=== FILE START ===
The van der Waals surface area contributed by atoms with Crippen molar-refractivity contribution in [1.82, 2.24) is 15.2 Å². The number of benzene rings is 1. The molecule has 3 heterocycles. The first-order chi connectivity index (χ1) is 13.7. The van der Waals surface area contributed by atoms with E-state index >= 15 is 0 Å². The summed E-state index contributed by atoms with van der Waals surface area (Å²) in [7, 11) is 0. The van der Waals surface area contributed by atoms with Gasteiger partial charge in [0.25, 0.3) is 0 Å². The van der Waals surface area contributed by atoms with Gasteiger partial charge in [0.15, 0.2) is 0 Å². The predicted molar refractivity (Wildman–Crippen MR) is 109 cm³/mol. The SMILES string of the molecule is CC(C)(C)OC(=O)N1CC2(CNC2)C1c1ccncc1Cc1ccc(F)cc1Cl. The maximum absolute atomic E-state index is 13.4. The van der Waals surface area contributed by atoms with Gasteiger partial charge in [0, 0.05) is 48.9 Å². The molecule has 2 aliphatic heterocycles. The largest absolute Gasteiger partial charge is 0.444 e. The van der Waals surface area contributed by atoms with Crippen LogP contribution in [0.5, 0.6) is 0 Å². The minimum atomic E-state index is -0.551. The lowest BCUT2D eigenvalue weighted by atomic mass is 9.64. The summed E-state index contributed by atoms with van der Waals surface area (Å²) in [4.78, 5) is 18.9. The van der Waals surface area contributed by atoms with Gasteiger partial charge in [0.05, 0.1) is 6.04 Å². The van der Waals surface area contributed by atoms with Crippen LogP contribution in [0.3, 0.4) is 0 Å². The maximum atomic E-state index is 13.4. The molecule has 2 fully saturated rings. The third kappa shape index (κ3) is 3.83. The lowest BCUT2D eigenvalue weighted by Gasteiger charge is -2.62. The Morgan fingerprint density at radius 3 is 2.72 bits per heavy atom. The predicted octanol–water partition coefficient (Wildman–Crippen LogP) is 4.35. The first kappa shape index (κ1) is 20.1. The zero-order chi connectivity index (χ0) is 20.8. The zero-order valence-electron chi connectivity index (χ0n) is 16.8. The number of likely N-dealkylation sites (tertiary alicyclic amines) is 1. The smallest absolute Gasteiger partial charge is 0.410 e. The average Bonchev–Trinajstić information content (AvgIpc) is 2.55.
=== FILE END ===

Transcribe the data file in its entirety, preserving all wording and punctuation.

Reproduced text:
The van der Waals surface area contributed by atoms with Crippen molar-refractivity contribution in [1.82, 2.24) is 15.2 Å². The number of benzene rings is 1. The molecule has 3 heterocycles. The first-order chi connectivity index (χ1) is 13.7. The van der Waals surface area contributed by atoms with E-state index >= 15 is 0 Å². The summed E-state index contributed by atoms with van der Waals surface area (Å²) in [7, 11) is 0. The van der Waals surface area contributed by atoms with Gasteiger partial charge in [0.25, 0.3) is 0 Å². The van der Waals surface area contributed by atoms with Gasteiger partial charge in [0.15, 0.2) is 0 Å². The predicted molar refractivity (Wildman–Crippen MR) is 109 cm³/mol. The SMILES string of the molecule is CC(C)(C)OC(=O)N1CC2(CNC2)C1c1ccncc1Cc1ccc(F)cc1Cl. The maximum absolute atomic E-state index is 13.4. The van der Waals surface area contributed by atoms with Gasteiger partial charge in [0, 0.05) is 48.9 Å². The molecule has 2 aliphatic heterocycles. The largest absolute Gasteiger partial charge is 0.444 e. The van der Waals surface area contributed by atoms with Crippen LogP contribution in [0.5, 0.6) is 0 Å². The minimum atomic E-state index is -0.551. The lowest BCUT2D eigenvalue weighted by atomic mass is 9.64. The summed E-state index contributed by atoms with van der Waals surface area (Å²) in [4.78, 5) is 18.9. The van der Waals surface area contributed by atoms with Gasteiger partial charge in [0.05, 0.1) is 6.04 Å². The van der Waals surface area contributed by atoms with Crippen LogP contribution in [0.3, 0.4) is 0 Å². The maximum atomic E-state index is 13.4. The molecule has 2 fully saturated rings. The third kappa shape index (κ3) is 3.83. The lowest BCUT2D eigenvalue weighted by Gasteiger charge is -2.62. The Morgan fingerprint density at radius 3 is 2.72 bits per heavy atom. The predicted octanol–water partition coefficient (Wildman–Crippen LogP) is 4.35. The first kappa shape index (κ1) is 20.1. The zero-order chi connectivity index (χ0) is 20.8. The zero-order valence-electron chi connectivity index (χ0n) is 16.8. The number of likely N-dealkylation sites (tertiary alicyclic amines) is 1. The smallest absolute Gasteiger partial charge is 0.410 e. The average Bonchev–Trinajstić information content (AvgIpc) is 2.55.